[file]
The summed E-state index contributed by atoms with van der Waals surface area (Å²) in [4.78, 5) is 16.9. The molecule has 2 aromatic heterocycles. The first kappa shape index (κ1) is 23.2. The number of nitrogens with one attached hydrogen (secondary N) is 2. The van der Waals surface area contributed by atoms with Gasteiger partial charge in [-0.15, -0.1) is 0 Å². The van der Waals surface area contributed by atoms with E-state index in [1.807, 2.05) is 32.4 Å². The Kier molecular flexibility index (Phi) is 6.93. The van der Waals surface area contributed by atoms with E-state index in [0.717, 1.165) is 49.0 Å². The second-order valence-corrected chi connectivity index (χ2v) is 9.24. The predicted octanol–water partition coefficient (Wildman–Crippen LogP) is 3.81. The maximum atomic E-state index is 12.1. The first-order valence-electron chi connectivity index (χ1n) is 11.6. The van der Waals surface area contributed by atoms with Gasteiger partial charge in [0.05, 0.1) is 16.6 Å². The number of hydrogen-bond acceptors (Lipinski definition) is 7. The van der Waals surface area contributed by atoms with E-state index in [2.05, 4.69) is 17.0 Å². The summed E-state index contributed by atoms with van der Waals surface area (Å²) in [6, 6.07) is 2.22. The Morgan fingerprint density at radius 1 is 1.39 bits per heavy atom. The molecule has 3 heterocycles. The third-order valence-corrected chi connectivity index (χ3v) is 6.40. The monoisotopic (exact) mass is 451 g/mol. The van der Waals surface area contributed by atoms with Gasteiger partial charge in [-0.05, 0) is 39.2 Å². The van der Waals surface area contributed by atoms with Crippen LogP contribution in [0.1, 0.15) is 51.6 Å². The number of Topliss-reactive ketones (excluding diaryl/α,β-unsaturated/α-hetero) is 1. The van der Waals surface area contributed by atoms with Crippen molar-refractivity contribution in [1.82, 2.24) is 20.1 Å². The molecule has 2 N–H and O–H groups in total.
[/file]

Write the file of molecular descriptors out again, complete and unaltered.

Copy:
The summed E-state index contributed by atoms with van der Waals surface area (Å²) in [4.78, 5) is 16.9. The molecule has 2 aromatic heterocycles. The first kappa shape index (κ1) is 23.2. The number of nitrogens with one attached hydrogen (secondary N) is 2. The van der Waals surface area contributed by atoms with Gasteiger partial charge in [-0.15, -0.1) is 0 Å². The van der Waals surface area contributed by atoms with E-state index in [1.807, 2.05) is 32.4 Å². The Kier molecular flexibility index (Phi) is 6.93. The van der Waals surface area contributed by atoms with E-state index in [0.717, 1.165) is 49.0 Å². The second-order valence-corrected chi connectivity index (χ2v) is 9.24. The predicted octanol–water partition coefficient (Wildman–Crippen LogP) is 3.81. The maximum atomic E-state index is 12.1. The first-order valence-electron chi connectivity index (χ1n) is 11.6. The van der Waals surface area contributed by atoms with Gasteiger partial charge in [0.05, 0.1) is 16.6 Å². The number of hydrogen-bond acceptors (Lipinski definition) is 7. The van der Waals surface area contributed by atoms with E-state index in [2.05, 4.69) is 17.0 Å². The summed E-state index contributed by atoms with van der Waals surface area (Å²) in [6, 6.07) is 2.22. The Morgan fingerprint density at radius 1 is 1.39 bits per heavy atom. The molecule has 3 heterocycles. The third-order valence-corrected chi connectivity index (χ3v) is 6.40. The monoisotopic (exact) mass is 451 g/mol. The van der Waals surface area contributed by atoms with Gasteiger partial charge in [-0.05, 0) is 39.2 Å². The van der Waals surface area contributed by atoms with Crippen LogP contribution in [0.1, 0.15) is 51.6 Å². The number of Topliss-reactive ketones (excluding diaryl/α,β-unsaturated/α-hetero) is 1. The van der Waals surface area contributed by atoms with Crippen molar-refractivity contribution in [1.82, 2.24) is 20.1 Å². The molecule has 2 N–H and O–H groups in total.